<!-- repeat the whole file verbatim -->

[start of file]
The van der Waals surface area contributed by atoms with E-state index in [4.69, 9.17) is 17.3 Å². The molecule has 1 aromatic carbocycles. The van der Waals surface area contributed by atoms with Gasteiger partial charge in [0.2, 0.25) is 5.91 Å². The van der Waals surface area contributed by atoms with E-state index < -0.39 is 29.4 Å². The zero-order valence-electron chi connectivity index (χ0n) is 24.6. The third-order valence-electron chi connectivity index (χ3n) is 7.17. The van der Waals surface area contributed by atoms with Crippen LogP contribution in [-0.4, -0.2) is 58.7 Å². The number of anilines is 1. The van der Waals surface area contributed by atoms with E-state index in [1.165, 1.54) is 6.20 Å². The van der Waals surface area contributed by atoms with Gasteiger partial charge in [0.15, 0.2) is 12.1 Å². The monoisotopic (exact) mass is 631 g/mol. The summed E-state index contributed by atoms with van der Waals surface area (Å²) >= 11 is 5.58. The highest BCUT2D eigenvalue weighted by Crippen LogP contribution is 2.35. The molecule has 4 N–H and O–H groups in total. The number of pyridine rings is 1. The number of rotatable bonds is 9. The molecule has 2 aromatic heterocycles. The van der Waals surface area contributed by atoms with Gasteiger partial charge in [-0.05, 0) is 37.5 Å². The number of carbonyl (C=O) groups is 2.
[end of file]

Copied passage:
The van der Waals surface area contributed by atoms with E-state index in [4.69, 9.17) is 17.3 Å². The molecule has 1 aromatic carbocycles. The van der Waals surface area contributed by atoms with Gasteiger partial charge in [0.2, 0.25) is 5.91 Å². The van der Waals surface area contributed by atoms with E-state index < -0.39 is 29.4 Å². The zero-order valence-electron chi connectivity index (χ0n) is 24.6. The third-order valence-electron chi connectivity index (χ3n) is 7.17. The van der Waals surface area contributed by atoms with Crippen LogP contribution in [-0.4, -0.2) is 58.7 Å². The number of anilines is 1. The van der Waals surface area contributed by atoms with E-state index in [1.165, 1.54) is 6.20 Å². The van der Waals surface area contributed by atoms with Gasteiger partial charge in [0.15, 0.2) is 12.1 Å². The monoisotopic (exact) mass is 631 g/mol. The summed E-state index contributed by atoms with van der Waals surface area (Å²) >= 11 is 5.58. The highest BCUT2D eigenvalue weighted by Crippen LogP contribution is 2.35. The molecule has 4 N–H and O–H groups in total. The number of pyridine rings is 1. The number of rotatable bonds is 9. The molecule has 2 aromatic heterocycles. The van der Waals surface area contributed by atoms with Gasteiger partial charge in [-0.05, 0) is 37.5 Å². The number of carbonyl (C=O) groups is 2.